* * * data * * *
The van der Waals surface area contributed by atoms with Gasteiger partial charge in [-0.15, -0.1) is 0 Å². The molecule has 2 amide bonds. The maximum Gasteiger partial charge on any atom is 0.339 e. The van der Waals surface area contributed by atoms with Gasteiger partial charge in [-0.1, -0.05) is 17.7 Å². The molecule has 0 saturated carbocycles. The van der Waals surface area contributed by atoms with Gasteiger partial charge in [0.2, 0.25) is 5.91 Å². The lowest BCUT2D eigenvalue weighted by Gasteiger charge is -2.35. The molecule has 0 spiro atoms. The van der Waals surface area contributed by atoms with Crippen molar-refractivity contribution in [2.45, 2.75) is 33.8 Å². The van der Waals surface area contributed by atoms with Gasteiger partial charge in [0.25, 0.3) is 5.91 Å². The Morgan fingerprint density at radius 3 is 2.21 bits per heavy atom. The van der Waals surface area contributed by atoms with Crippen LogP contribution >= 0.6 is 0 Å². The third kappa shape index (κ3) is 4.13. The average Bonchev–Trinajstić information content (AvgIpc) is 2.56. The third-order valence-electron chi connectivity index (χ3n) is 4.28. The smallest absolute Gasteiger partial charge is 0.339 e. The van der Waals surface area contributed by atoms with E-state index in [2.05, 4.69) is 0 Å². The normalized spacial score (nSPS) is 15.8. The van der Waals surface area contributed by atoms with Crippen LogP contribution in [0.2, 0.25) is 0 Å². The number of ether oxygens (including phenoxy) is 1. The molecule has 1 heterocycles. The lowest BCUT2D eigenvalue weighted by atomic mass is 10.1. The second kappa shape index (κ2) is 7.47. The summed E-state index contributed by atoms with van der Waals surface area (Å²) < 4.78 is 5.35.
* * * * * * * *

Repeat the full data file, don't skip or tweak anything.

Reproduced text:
The van der Waals surface area contributed by atoms with Gasteiger partial charge in [-0.15, -0.1) is 0 Å². The molecule has 2 amide bonds. The maximum Gasteiger partial charge on any atom is 0.339 e. The van der Waals surface area contributed by atoms with Gasteiger partial charge in [-0.1, -0.05) is 17.7 Å². The molecule has 0 saturated carbocycles. The van der Waals surface area contributed by atoms with Gasteiger partial charge in [0.2, 0.25) is 5.91 Å². The lowest BCUT2D eigenvalue weighted by Gasteiger charge is -2.35. The molecule has 0 spiro atoms. The van der Waals surface area contributed by atoms with Crippen molar-refractivity contribution in [2.45, 2.75) is 33.8 Å². The van der Waals surface area contributed by atoms with Gasteiger partial charge in [0.25, 0.3) is 5.91 Å². The Morgan fingerprint density at radius 3 is 2.21 bits per heavy atom. The van der Waals surface area contributed by atoms with Crippen LogP contribution >= 0.6 is 0 Å². The third kappa shape index (κ3) is 4.13. The average Bonchev–Trinajstić information content (AvgIpc) is 2.56. The third-order valence-electron chi connectivity index (χ3n) is 4.28. The smallest absolute Gasteiger partial charge is 0.339 e. The van der Waals surface area contributed by atoms with E-state index in [2.05, 4.69) is 0 Å². The normalized spacial score (nSPS) is 15.8. The van der Waals surface area contributed by atoms with Crippen LogP contribution in [0.2, 0.25) is 0 Å². The number of ether oxygens (including phenoxy) is 1. The molecule has 1 heterocycles. The lowest BCUT2D eigenvalue weighted by atomic mass is 10.1. The second kappa shape index (κ2) is 7.47. The summed E-state index contributed by atoms with van der Waals surface area (Å²) < 4.78 is 5.35.